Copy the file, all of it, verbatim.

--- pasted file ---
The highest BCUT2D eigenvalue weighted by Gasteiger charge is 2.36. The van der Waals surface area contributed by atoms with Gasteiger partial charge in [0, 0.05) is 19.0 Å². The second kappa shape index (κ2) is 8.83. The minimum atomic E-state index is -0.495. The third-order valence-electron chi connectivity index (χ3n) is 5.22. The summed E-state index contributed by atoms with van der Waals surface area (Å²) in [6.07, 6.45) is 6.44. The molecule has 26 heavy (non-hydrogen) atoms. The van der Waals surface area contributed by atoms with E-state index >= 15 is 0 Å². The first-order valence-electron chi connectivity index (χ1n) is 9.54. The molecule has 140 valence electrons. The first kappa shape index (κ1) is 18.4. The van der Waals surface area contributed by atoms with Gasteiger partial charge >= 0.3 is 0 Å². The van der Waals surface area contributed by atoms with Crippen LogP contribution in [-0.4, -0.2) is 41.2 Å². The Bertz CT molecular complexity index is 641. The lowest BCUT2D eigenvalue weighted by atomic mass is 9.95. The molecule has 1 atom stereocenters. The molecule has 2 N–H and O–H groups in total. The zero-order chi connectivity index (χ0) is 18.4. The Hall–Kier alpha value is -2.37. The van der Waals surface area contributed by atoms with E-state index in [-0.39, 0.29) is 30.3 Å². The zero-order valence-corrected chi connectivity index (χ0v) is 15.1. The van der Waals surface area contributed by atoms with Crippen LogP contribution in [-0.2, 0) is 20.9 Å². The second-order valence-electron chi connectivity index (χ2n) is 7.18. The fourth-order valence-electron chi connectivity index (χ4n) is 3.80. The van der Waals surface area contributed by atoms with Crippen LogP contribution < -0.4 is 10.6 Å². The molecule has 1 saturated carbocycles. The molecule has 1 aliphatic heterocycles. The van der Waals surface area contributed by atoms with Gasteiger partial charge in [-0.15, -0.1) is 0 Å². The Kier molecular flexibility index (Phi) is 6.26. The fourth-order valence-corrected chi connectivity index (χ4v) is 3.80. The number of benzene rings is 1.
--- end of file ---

The highest BCUT2D eigenvalue weighted by Gasteiger charge is 2.36. The van der Waals surface area contributed by atoms with Gasteiger partial charge in [0, 0.05) is 19.0 Å². The second kappa shape index (κ2) is 8.83. The minimum atomic E-state index is -0.495. The third-order valence-electron chi connectivity index (χ3n) is 5.22. The summed E-state index contributed by atoms with van der Waals surface area (Å²) in [6.07, 6.45) is 6.44. The molecule has 26 heavy (non-hydrogen) atoms. The van der Waals surface area contributed by atoms with E-state index >= 15 is 0 Å². The first-order valence-electron chi connectivity index (χ1n) is 9.54. The molecule has 140 valence electrons. The first kappa shape index (κ1) is 18.4. The van der Waals surface area contributed by atoms with Gasteiger partial charge >= 0.3 is 0 Å². The van der Waals surface area contributed by atoms with Crippen LogP contribution in [-0.4, -0.2) is 41.2 Å². The Bertz CT molecular complexity index is 641. The lowest BCUT2D eigenvalue weighted by atomic mass is 9.95. The molecule has 1 atom stereocenters. The molecule has 2 N–H and O–H groups in total. The zero-order chi connectivity index (χ0) is 18.4. The Hall–Kier alpha value is -2.37. The van der Waals surface area contributed by atoms with E-state index in [-0.39, 0.29) is 30.3 Å². The zero-order valence-corrected chi connectivity index (χ0v) is 15.1. The van der Waals surface area contributed by atoms with Crippen LogP contribution in [-0.2, 0) is 20.9 Å². The second-order valence-electron chi connectivity index (χ2n) is 7.18. The fourth-order valence-electron chi connectivity index (χ4n) is 3.80. The van der Waals surface area contributed by atoms with Crippen LogP contribution < -0.4 is 10.6 Å². The molecule has 1 saturated carbocycles. The molecule has 1 aliphatic heterocycles. The van der Waals surface area contributed by atoms with Gasteiger partial charge in [-0.15, -0.1) is 0 Å². The Kier molecular flexibility index (Phi) is 6.26. The fourth-order valence-corrected chi connectivity index (χ4v) is 3.80. The number of benzene rings is 1.